Yet Half-Life is not a completely timeless work. The AI was revolutionary for its time, especially the HCEU soldiers with their squad tactics, but a few too many self-destructive grenade tosses and blind corner-turns into your loaded shotgun make it easy to forget just how dynamic the combat can be the rest of the time. Well, the dynamism isn't the best, either; all the weapons are reliable and fun, yet aside from the late-game novelties, it's that same set you've seen since Wolfenstein 3D or so: melee, pistol, machine gun, shotgun, blah blah blah. Make no mistake, it's still amazing how something as minor using a different weapon in the exact same encounter can change how a situation plays out, but how much better would any given game be if it's arsenal was as creative and diverse as Unreal from the same year? Say, didn't Unreal make many of Half-Life's transitory achievements, with less compromise to expansive level design, just a few months earlier, anyway?
Indeed, Half-Life can not be held wholly guiltless for the mind-numbing monotony of the modern FPS. No regenerating health or minuscule time-to-kill to be found here, but there's the linearity and the hitscan weapons, among other elements that grew less welcome over time. Yet it is not just to blame a trend-setter for imitators less careful in their iterations; it would be just as silly to ignore the depth of the universally appealing works of Steven Spielberg or Stan Lee just because modern large-scale films and mainstream comic books cannot be bothered to implement the dexterity their epics retain to this day. Even if Half-Life were to be as ultimately overlooked as its (possibly superior) relative Unreal has been over the years, Gordon Freeman's adventure would be no more or less astounding.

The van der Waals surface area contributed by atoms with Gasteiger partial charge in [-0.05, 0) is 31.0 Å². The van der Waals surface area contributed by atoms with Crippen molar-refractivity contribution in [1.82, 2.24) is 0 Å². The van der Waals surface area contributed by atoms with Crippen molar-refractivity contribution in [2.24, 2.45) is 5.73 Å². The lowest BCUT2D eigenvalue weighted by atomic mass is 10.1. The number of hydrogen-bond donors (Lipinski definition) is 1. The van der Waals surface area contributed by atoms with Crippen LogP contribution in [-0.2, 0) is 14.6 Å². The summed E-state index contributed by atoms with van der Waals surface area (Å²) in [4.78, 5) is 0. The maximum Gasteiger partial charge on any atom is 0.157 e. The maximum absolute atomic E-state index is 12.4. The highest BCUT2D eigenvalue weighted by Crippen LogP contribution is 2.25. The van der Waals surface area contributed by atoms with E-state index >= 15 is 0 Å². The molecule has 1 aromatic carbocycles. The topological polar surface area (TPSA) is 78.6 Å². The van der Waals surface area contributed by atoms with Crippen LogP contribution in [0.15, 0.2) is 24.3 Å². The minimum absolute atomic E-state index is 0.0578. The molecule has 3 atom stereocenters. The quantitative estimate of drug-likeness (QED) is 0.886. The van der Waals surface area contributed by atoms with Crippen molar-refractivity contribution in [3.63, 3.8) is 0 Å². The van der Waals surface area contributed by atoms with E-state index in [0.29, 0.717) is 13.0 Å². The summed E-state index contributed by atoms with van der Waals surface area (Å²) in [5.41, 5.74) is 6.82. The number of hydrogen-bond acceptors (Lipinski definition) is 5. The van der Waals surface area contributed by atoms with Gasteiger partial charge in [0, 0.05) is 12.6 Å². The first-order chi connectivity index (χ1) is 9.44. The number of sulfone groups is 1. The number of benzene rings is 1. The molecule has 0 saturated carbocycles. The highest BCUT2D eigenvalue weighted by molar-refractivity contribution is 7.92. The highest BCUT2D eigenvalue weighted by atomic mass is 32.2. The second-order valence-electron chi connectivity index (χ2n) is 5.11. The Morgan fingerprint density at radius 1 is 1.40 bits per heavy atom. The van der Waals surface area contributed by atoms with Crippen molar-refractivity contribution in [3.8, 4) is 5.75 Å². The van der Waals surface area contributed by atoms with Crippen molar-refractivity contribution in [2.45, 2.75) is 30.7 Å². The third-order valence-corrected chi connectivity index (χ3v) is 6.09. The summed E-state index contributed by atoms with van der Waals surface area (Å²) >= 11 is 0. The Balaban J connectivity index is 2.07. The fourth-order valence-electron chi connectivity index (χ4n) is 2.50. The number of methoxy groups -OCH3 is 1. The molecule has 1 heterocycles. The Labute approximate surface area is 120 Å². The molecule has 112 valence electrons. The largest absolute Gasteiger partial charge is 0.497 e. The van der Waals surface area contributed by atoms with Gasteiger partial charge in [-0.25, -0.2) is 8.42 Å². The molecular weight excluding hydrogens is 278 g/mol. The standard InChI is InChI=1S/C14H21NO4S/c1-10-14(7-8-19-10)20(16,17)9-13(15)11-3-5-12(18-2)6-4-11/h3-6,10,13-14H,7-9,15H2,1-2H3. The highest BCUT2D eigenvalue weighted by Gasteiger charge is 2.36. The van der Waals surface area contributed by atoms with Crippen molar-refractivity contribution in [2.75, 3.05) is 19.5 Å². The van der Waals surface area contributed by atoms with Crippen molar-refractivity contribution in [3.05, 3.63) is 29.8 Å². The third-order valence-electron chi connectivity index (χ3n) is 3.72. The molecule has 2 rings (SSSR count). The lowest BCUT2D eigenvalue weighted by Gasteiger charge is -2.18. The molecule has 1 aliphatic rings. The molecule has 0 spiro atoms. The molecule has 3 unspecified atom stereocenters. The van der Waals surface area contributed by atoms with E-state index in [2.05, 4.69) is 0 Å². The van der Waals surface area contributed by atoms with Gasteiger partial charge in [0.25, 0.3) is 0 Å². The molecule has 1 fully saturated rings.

Half-Life isn't just a defining turning point in a genre and possibly game design as a whole; it's a good influence that's at leas as prominent as the bad. Yes, there's those corridor shooters that failed to reach the dark energy emanating from this masterwork, but there's also the giant increases of standards for technical wizardry and attention to detail in gaming worlds. And don't you forget the modding scene: magnificent multiplayer mods under-discovered and behemoth, new tales and depths of Black Mesa, wholly original stories taking place in Gothic countrysides and alternate timelines and everything in between. All this and a new mogul of gaming begun by just a few fellas tired of working under the big guys! That's something you see only once in a lifetime.
Community review by Follow_Freeman (November 25, 2018)
When he isn't in a life-or-death situation, Dr. Freeman enjoys playing a variety of video games. From olden shooters to platformers & action titles: Freeman may be a bit stuck with the games of the past, but he doesn't mind. Some things don't age much.